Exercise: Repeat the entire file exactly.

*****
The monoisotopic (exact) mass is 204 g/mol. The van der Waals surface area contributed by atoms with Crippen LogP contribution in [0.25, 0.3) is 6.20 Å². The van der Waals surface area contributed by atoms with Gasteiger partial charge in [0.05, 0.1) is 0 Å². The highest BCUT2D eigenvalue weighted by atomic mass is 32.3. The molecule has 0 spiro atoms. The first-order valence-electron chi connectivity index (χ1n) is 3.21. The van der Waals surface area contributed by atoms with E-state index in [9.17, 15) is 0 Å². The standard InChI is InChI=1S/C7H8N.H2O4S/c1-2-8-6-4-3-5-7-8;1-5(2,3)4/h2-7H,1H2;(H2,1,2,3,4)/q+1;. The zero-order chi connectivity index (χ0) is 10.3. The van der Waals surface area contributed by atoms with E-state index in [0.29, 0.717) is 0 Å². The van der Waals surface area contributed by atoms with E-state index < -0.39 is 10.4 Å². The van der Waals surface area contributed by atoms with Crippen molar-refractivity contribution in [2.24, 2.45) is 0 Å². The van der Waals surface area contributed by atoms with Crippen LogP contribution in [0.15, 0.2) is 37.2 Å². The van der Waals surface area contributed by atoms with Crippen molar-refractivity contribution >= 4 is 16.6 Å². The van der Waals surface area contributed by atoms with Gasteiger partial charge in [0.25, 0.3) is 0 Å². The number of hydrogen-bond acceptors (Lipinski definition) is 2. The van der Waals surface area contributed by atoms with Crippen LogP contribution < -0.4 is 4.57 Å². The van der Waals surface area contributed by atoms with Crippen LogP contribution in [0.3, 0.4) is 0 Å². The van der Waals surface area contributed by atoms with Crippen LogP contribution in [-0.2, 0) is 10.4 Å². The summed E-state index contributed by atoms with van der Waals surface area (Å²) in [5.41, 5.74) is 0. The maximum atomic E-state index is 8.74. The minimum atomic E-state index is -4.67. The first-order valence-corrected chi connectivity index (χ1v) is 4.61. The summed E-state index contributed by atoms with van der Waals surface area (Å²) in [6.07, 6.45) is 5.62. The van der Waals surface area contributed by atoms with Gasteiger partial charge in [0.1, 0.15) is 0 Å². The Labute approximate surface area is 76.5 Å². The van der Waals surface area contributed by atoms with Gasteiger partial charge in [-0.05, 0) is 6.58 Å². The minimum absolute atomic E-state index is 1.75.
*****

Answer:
The monoisotopic (exact) mass is 204 g/mol. The van der Waals surface area contributed by atoms with Crippen LogP contribution in [0.25, 0.3) is 6.20 Å². The van der Waals surface area contributed by atoms with Gasteiger partial charge in [0.05, 0.1) is 0 Å². The highest BCUT2D eigenvalue weighted by atomic mass is 32.3. The molecule has 0 spiro atoms. The first-order valence-electron chi connectivity index (χ1n) is 3.21. The van der Waals surface area contributed by atoms with E-state index in [9.17, 15) is 0 Å². The standard InChI is InChI=1S/C7H8N.H2O4S/c1-2-8-6-4-3-5-7-8;1-5(2,3)4/h2-7H,1H2;(H2,1,2,3,4)/q+1;. The zero-order chi connectivity index (χ0) is 10.3. The van der Waals surface area contributed by atoms with E-state index in [0.29, 0.717) is 0 Å². The van der Waals surface area contributed by atoms with E-state index < -0.39 is 10.4 Å². The van der Waals surface area contributed by atoms with Crippen molar-refractivity contribution in [2.24, 2.45) is 0 Å². The van der Waals surface area contributed by atoms with Crippen LogP contribution in [0.15, 0.2) is 37.2 Å². The van der Waals surface area contributed by atoms with Crippen molar-refractivity contribution >= 4 is 16.6 Å². The van der Waals surface area contributed by atoms with Gasteiger partial charge in [0.25, 0.3) is 0 Å². The number of hydrogen-bond acceptors (Lipinski definition) is 2. The van der Waals surface area contributed by atoms with Crippen LogP contribution < -0.4 is 4.57 Å². The van der Waals surface area contributed by atoms with Crippen LogP contribution in [0.3, 0.4) is 0 Å². The van der Waals surface area contributed by atoms with Crippen LogP contribution in [-0.2, 0) is 10.4 Å². The summed E-state index contributed by atoms with van der Waals surface area (Å²) in [5.41, 5.74) is 0. The maximum atomic E-state index is 8.74. The minimum atomic E-state index is -4.67. The first-order valence-corrected chi connectivity index (χ1v) is 4.61. The summed E-state index contributed by atoms with van der Waals surface area (Å²) in [6.07, 6.45) is 5.62. The van der Waals surface area contributed by atoms with Gasteiger partial charge in [0.1, 0.15) is 0 Å². The Labute approximate surface area is 76.5 Å². The van der Waals surface area contributed by atoms with Gasteiger partial charge in [-0.05, 0) is 6.58 Å². The minimum absolute atomic E-state index is 1.75.